We think Tata Consumer Products (NSE:TATACONSUM) can manage debt with ease
Warren Buffett said: “Volatility is far from synonymous with risk. It’s natural to consider a company’s balance sheet when looking at its riskiness, as debt is often involved when a company fails. We note that Tata Consumer Products Limited (NSE:TATACONSUM) has debt on its balance sheet. But should shareholders worry about its use of debt?
When is debt dangerous?
Generally speaking, debt only becomes a real problem when a company cannot easily repay it, either by raising capital or with its own cash flow. Ultimately, if the company cannot meet its legal debt repayment obligations, shareholders could walk away with nothing. However, a more frequent (but still costly) event is when a company has to issue shares at bargain prices, permanently diluting shareholders, just to shore up its balance sheet. Of course, debt can be an important tool in businesses, especially capital-intensive businesses. The first step when considering a company’s debt levels is to consider its cash and debt together.
Check out our latest analysis for Tata consumer products
What is Tata Consumer Products’ net debt?
You can click on the graph below for historical figures, but it shows Tata Consumer Products had ₹11.7 billion in debt as of September 2021, up from ₹14.6 billion a year prior. But on the other hand, it also has ₹27.4 billion in cash, resulting in a net cash position of ₹15.7 billion.
How healthy is Tata Consumer Products’ balance sheet?
According to the latest published balance sheet, Tata Consumer Products had liabilities of ₹25.1 billion due within 12 months and liabilities of ₹15.9 billion due beyond 12 months. In return, he had ₹27.4 billion in cash and ₹8.77 billion in receivables due within 12 months. It therefore has liabilities totaling ₹4.79 billion more than its cash and short-term receivables, combined.
This situation indicates that Tata Consumer Products’ balance sheet looks quite strong, as its total liabilities roughly equal its cash. So while it’s hard to imagine the ₹684.5bn company struggling to raise cash, we still think it’s worth keeping an eye on its balance sheet. While it has liabilities to note, Tata Consumer Products also has more cash than debt, so we’re pretty confident it can manage its debt safely.
Although Tata Consumer Products doesn’t seem to have gained much on the EBIT line, at least earnings are holding steady for now. There is no doubt that we learn the most about debt from the balance sheet. But it is future earnings, more than anything, that will determine Tata Consumer Products’ ability to maintain a healthy balance sheet in the future. So if you are focused on the future, you can check out this free report showing analyst earnings forecast.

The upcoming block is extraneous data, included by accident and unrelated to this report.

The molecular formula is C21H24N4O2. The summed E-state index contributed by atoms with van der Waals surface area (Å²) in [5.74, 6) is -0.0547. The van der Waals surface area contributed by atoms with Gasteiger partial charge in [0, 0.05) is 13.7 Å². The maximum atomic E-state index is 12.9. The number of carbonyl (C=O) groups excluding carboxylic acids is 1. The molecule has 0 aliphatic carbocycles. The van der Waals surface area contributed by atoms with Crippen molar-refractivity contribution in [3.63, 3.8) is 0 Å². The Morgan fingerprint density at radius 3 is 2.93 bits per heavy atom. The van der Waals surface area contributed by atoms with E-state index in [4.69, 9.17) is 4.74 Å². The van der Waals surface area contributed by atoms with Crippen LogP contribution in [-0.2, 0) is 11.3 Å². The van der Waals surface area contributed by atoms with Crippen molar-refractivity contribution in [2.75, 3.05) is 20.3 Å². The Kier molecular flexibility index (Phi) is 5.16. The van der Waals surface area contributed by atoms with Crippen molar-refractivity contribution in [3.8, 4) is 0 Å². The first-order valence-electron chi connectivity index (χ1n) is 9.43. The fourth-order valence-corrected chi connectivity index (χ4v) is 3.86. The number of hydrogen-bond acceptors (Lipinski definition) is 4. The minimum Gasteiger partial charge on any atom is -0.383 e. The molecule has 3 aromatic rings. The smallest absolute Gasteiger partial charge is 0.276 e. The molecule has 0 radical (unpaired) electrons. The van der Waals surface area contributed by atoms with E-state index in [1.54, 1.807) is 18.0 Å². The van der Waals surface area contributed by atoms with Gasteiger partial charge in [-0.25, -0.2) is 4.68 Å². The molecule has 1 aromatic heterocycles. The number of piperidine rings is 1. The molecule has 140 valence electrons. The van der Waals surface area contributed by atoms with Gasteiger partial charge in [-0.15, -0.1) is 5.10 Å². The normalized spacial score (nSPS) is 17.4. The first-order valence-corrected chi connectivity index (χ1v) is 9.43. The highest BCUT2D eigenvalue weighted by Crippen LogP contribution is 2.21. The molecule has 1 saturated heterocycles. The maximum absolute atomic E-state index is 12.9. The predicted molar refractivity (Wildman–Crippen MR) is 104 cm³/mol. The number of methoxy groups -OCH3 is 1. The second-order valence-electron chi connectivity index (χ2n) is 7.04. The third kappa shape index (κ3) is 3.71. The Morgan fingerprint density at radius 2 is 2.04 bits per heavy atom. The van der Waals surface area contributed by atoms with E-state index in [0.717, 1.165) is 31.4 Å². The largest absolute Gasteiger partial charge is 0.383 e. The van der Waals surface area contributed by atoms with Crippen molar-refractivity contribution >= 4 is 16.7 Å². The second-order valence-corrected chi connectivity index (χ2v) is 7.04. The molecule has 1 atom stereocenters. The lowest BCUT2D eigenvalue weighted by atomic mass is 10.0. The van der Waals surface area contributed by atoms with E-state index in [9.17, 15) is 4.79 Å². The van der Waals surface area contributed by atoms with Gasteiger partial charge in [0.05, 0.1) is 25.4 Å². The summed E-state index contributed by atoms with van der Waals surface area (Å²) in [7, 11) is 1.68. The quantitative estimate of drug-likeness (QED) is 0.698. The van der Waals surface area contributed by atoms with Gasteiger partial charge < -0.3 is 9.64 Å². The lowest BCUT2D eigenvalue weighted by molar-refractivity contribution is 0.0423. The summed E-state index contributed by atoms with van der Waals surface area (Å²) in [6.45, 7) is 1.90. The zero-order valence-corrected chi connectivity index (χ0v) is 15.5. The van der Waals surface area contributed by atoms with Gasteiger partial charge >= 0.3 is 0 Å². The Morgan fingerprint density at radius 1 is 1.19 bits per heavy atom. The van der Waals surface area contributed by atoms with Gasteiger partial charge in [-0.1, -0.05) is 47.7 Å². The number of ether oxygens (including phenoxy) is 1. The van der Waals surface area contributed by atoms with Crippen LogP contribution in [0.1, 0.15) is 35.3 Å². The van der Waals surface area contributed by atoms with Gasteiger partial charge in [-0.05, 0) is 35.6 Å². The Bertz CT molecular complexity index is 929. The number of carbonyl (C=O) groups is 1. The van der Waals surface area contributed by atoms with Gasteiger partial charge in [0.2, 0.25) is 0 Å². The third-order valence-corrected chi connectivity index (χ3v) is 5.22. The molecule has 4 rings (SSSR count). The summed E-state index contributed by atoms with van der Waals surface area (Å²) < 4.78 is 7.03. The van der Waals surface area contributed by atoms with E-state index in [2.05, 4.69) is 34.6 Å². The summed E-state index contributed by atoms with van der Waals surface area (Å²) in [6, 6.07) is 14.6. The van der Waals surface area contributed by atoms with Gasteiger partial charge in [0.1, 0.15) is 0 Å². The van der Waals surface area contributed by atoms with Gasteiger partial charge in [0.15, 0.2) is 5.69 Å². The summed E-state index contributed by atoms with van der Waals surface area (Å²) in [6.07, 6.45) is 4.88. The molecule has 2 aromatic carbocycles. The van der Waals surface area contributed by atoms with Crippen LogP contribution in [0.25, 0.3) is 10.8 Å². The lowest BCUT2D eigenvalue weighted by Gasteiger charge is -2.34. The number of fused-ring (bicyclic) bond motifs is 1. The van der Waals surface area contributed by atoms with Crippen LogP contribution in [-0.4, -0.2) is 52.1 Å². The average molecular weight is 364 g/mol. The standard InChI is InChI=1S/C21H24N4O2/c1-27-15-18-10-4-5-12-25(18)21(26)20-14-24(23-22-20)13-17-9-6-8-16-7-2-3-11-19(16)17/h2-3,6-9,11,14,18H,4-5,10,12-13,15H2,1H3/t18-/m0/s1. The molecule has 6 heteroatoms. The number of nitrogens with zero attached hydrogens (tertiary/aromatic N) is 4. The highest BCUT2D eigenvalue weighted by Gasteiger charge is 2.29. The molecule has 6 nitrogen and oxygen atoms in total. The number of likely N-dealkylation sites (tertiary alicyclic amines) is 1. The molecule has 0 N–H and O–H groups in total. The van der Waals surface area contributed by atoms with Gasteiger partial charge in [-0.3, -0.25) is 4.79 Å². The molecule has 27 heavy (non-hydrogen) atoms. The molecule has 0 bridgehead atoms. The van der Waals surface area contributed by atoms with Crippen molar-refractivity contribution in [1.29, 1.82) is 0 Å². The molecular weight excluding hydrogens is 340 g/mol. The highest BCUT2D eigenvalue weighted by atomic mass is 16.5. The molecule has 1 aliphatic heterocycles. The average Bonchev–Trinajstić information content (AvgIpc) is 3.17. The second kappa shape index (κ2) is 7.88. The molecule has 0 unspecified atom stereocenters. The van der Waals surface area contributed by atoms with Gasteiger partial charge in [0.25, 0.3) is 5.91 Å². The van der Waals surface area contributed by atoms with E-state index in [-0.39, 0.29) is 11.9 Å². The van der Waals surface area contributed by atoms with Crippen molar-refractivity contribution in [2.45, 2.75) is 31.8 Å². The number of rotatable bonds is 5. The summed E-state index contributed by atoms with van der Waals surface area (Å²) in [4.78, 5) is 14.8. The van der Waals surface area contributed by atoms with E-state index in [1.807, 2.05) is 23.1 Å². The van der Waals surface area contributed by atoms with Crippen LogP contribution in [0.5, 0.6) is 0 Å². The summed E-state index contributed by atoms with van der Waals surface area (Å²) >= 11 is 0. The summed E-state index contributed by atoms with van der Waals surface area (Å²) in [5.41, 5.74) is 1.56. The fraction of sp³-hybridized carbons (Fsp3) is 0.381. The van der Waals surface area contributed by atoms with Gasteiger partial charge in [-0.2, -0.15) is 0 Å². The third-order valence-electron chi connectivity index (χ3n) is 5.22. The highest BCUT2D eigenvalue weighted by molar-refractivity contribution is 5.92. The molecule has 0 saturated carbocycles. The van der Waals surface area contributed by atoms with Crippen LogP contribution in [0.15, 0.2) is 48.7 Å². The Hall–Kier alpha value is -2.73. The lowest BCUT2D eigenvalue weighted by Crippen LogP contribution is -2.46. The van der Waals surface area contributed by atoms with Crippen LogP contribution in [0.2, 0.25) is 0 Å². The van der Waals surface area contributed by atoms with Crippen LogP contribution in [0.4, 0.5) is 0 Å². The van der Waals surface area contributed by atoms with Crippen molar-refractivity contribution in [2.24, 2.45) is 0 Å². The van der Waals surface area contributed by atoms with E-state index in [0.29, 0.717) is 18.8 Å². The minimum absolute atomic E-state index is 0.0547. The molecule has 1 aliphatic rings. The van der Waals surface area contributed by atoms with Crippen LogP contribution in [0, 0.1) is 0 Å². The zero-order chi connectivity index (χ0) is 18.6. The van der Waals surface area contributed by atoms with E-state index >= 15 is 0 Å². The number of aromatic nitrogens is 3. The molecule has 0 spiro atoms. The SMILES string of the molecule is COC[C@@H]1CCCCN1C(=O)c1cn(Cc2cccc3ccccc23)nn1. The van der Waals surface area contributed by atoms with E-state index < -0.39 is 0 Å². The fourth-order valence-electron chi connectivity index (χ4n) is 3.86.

Finally, a business needs free cash flow to pay off its debts; book profits are not enough. Although Tata Consumer Products has net cash on its balance sheet, it’s always worth looking at its ability to convert earnings before interest and tax (EBIT) to free cash flow, to help us understand how fast it’s growing. builds (or erodes) cash balance. Over the past three years, Tata Consumer Products has recorded free cash flow of 97% of its EBIT, which is higher than what we would normally expect. This positions him well to pay off debt if desired.
While it’s always a good idea to look at a company’s total liabilities, it’s very reassuring that Tata Consumer Products has ₹15.7 billion in net cash. The icing on the cake was that he converted 97% of that EBIT into free cash flow, bringing in ₹14 billion. So is Tata Consumer Products’ debt a risk? This does not seem to us to be the case. Over time, share prices tend to follow earnings per share, so if you are interested in Tata Consumer Products, you may want to click here for an interactive chart of its earnings per share history.
In the end, sometimes it’s easier to focus on companies that don’t even need to take on debt. Readers can access a list of growth stocks with no net debt 100% freeat present.
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This Simply Wall St article is general in nature. We provide commentary based on historical data and analyst forecasts only using unbiased methodology and our articles are not intended to be financial advice. It is not a recommendation to buy or sell stocks and does not take into account your objectives or financial situation. Our goal is to bring you targeted long-term analysis based on fundamental data. Note that our analysis may not take into account the latest announcements from price-sensitive companies or qualitative materials. Simply Wall St has no position in the stocks mentioned.
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